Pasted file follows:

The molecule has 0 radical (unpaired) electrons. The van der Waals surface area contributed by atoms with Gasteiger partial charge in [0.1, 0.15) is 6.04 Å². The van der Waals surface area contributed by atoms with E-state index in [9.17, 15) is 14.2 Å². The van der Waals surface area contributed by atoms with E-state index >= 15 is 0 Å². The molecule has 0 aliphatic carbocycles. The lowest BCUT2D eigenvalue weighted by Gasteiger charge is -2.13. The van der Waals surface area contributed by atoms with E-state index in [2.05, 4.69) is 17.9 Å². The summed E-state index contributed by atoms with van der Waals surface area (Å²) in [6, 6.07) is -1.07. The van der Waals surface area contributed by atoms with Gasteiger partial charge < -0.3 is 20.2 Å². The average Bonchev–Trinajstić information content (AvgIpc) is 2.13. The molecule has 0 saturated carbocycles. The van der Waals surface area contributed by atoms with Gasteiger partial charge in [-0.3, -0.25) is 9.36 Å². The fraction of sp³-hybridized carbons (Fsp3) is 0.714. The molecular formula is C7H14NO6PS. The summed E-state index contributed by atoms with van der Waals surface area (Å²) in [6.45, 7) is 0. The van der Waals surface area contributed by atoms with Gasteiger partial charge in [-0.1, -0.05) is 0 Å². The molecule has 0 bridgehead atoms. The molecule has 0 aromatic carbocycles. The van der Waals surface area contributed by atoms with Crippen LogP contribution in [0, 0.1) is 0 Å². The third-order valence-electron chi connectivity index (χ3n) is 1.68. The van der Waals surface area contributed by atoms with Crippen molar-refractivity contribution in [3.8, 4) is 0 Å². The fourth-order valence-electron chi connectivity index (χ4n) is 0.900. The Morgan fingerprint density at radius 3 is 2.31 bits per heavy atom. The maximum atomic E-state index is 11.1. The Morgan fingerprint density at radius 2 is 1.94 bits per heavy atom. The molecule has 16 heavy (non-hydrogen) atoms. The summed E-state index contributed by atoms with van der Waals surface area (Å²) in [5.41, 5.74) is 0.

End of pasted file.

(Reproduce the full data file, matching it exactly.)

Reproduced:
The molecule has 0 radical (unpaired) electrons. The van der Waals surface area contributed by atoms with Gasteiger partial charge in [0.1, 0.15) is 6.04 Å². The van der Waals surface area contributed by atoms with E-state index in [9.17, 15) is 14.2 Å². The van der Waals surface area contributed by atoms with E-state index >= 15 is 0 Å². The molecule has 0 aliphatic carbocycles. The lowest BCUT2D eigenvalue weighted by Gasteiger charge is -2.13. The van der Waals surface area contributed by atoms with E-state index in [2.05, 4.69) is 17.9 Å². The summed E-state index contributed by atoms with van der Waals surface area (Å²) in [6, 6.07) is -1.07. The van der Waals surface area contributed by atoms with Gasteiger partial charge < -0.3 is 20.2 Å². The average Bonchev–Trinajstić information content (AvgIpc) is 2.13. The molecule has 0 saturated carbocycles. The van der Waals surface area contributed by atoms with Gasteiger partial charge in [-0.3, -0.25) is 9.36 Å². The fraction of sp³-hybridized carbons (Fsp3) is 0.714. The molecular formula is C7H14NO6PS. The summed E-state index contributed by atoms with van der Waals surface area (Å²) in [6.45, 7) is 0. The van der Waals surface area contributed by atoms with Gasteiger partial charge in [-0.1, -0.05) is 0 Å². The molecule has 0 bridgehead atoms. The molecule has 0 aromatic carbocycles. The van der Waals surface area contributed by atoms with Crippen LogP contribution in [0, 0.1) is 0 Å². The third-order valence-electron chi connectivity index (χ3n) is 1.68. The van der Waals surface area contributed by atoms with Crippen molar-refractivity contribution in [3.8, 4) is 0 Å². The fourth-order valence-electron chi connectivity index (χ4n) is 0.900. The Morgan fingerprint density at radius 3 is 2.31 bits per heavy atom. The maximum atomic E-state index is 11.1. The Morgan fingerprint density at radius 2 is 1.94 bits per heavy atom. The molecule has 16 heavy (non-hydrogen) atoms. The summed E-state index contributed by atoms with van der Waals surface area (Å²) in [5.41, 5.74) is 0.